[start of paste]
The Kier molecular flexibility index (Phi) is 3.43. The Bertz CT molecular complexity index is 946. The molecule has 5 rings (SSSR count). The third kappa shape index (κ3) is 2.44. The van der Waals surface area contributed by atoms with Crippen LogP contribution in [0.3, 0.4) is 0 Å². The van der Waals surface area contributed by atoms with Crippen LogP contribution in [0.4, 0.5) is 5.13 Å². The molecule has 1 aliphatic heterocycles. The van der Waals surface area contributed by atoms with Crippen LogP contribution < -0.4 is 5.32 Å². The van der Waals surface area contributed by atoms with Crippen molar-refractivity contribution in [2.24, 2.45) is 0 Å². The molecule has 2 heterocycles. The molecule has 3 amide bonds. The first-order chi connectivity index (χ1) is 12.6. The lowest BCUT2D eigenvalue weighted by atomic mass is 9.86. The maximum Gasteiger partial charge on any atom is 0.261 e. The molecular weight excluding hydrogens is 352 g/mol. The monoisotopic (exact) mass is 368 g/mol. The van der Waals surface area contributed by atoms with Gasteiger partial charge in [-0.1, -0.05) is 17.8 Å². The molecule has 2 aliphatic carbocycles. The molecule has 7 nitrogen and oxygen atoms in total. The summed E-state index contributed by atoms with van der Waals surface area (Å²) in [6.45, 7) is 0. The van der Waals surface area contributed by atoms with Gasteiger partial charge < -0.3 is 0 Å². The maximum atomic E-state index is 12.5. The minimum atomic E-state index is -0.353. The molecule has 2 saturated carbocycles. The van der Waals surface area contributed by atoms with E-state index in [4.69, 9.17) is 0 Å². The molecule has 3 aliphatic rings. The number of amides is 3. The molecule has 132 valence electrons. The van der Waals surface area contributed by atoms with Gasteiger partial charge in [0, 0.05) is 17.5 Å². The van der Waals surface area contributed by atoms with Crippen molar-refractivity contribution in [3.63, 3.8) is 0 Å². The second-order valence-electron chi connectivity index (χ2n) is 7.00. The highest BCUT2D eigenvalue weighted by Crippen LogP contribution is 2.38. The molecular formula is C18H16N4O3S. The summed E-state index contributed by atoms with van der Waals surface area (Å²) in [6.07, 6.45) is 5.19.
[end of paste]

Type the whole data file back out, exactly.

The Kier molecular flexibility index (Phi) is 3.43. The Bertz CT molecular complexity index is 946. The molecule has 5 rings (SSSR count). The third kappa shape index (κ3) is 2.44. The van der Waals surface area contributed by atoms with Crippen LogP contribution in [0.3, 0.4) is 0 Å². The van der Waals surface area contributed by atoms with Crippen LogP contribution in [0.4, 0.5) is 5.13 Å². The molecule has 1 aliphatic heterocycles. The van der Waals surface area contributed by atoms with Crippen LogP contribution < -0.4 is 5.32 Å². The van der Waals surface area contributed by atoms with Crippen molar-refractivity contribution in [2.24, 2.45) is 0 Å². The molecule has 2 heterocycles. The molecule has 3 amide bonds. The first-order chi connectivity index (χ1) is 12.6. The lowest BCUT2D eigenvalue weighted by atomic mass is 9.86. The maximum Gasteiger partial charge on any atom is 0.261 e. The molecular weight excluding hydrogens is 352 g/mol. The monoisotopic (exact) mass is 368 g/mol. The van der Waals surface area contributed by atoms with Gasteiger partial charge in [-0.1, -0.05) is 17.8 Å². The molecule has 2 aliphatic carbocycles. The molecule has 7 nitrogen and oxygen atoms in total. The summed E-state index contributed by atoms with van der Waals surface area (Å²) in [6.45, 7) is 0. The van der Waals surface area contributed by atoms with Gasteiger partial charge < -0.3 is 0 Å². The maximum atomic E-state index is 12.5. The minimum atomic E-state index is -0.353. The molecule has 2 saturated carbocycles. The van der Waals surface area contributed by atoms with E-state index in [4.69, 9.17) is 0 Å². The molecule has 3 aliphatic rings. The number of amides is 3. The molecule has 132 valence electrons. The van der Waals surface area contributed by atoms with Gasteiger partial charge in [0, 0.05) is 17.5 Å². The van der Waals surface area contributed by atoms with Crippen molar-refractivity contribution in [3.63, 3.8) is 0 Å². The second-order valence-electron chi connectivity index (χ2n) is 7.00. The highest BCUT2D eigenvalue weighted by Crippen LogP contribution is 2.38. The molecular formula is C18H16N4O3S. The summed E-state index contributed by atoms with van der Waals surface area (Å²) in [6.07, 6.45) is 5.19.